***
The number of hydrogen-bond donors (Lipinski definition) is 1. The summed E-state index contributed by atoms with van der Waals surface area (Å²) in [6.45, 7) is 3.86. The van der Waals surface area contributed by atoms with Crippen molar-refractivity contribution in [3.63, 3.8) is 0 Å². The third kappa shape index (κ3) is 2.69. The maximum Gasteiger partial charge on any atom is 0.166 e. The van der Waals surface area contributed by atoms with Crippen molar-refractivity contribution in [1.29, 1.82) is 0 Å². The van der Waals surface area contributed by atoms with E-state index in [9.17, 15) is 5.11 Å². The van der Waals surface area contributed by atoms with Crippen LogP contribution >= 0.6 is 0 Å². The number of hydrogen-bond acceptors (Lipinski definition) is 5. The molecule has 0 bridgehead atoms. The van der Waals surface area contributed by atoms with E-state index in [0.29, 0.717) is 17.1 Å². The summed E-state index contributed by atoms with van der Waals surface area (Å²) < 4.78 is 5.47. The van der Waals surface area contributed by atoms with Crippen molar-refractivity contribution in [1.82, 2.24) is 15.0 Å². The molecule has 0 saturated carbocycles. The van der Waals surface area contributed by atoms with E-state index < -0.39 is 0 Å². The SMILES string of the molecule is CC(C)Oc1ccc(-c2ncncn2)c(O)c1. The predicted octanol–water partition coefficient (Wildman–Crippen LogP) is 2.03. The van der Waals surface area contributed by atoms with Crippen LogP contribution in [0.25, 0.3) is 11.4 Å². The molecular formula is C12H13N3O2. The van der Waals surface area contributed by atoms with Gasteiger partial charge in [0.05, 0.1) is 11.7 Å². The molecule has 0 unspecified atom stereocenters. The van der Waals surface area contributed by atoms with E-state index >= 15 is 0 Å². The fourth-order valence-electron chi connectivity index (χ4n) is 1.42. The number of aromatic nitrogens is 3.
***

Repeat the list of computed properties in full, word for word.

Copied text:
The number of hydrogen-bond donors (Lipinski definition) is 1. The summed E-state index contributed by atoms with van der Waals surface area (Å²) in [6.45, 7) is 3.86. The van der Waals surface area contributed by atoms with Crippen molar-refractivity contribution in [3.63, 3.8) is 0 Å². The third kappa shape index (κ3) is 2.69. The maximum Gasteiger partial charge on any atom is 0.166 e. The van der Waals surface area contributed by atoms with Crippen molar-refractivity contribution in [1.29, 1.82) is 0 Å². The van der Waals surface area contributed by atoms with E-state index in [9.17, 15) is 5.11 Å². The van der Waals surface area contributed by atoms with Crippen LogP contribution >= 0.6 is 0 Å². The number of hydrogen-bond acceptors (Lipinski definition) is 5. The molecule has 0 bridgehead atoms. The van der Waals surface area contributed by atoms with E-state index in [0.29, 0.717) is 17.1 Å². The summed E-state index contributed by atoms with van der Waals surface area (Å²) < 4.78 is 5.47. The van der Waals surface area contributed by atoms with Crippen molar-refractivity contribution in [1.82, 2.24) is 15.0 Å². The molecule has 0 saturated carbocycles. The van der Waals surface area contributed by atoms with E-state index < -0.39 is 0 Å². The SMILES string of the molecule is CC(C)Oc1ccc(-c2ncncn2)c(O)c1. The predicted octanol–water partition coefficient (Wildman–Crippen LogP) is 2.03. The van der Waals surface area contributed by atoms with Crippen LogP contribution in [0.25, 0.3) is 11.4 Å². The molecular formula is C12H13N3O2. The van der Waals surface area contributed by atoms with Gasteiger partial charge in [0.05, 0.1) is 11.7 Å². The molecule has 0 unspecified atom stereocenters. The van der Waals surface area contributed by atoms with E-state index >= 15 is 0 Å². The fourth-order valence-electron chi connectivity index (χ4n) is 1.42. The number of aromatic nitrogens is 3.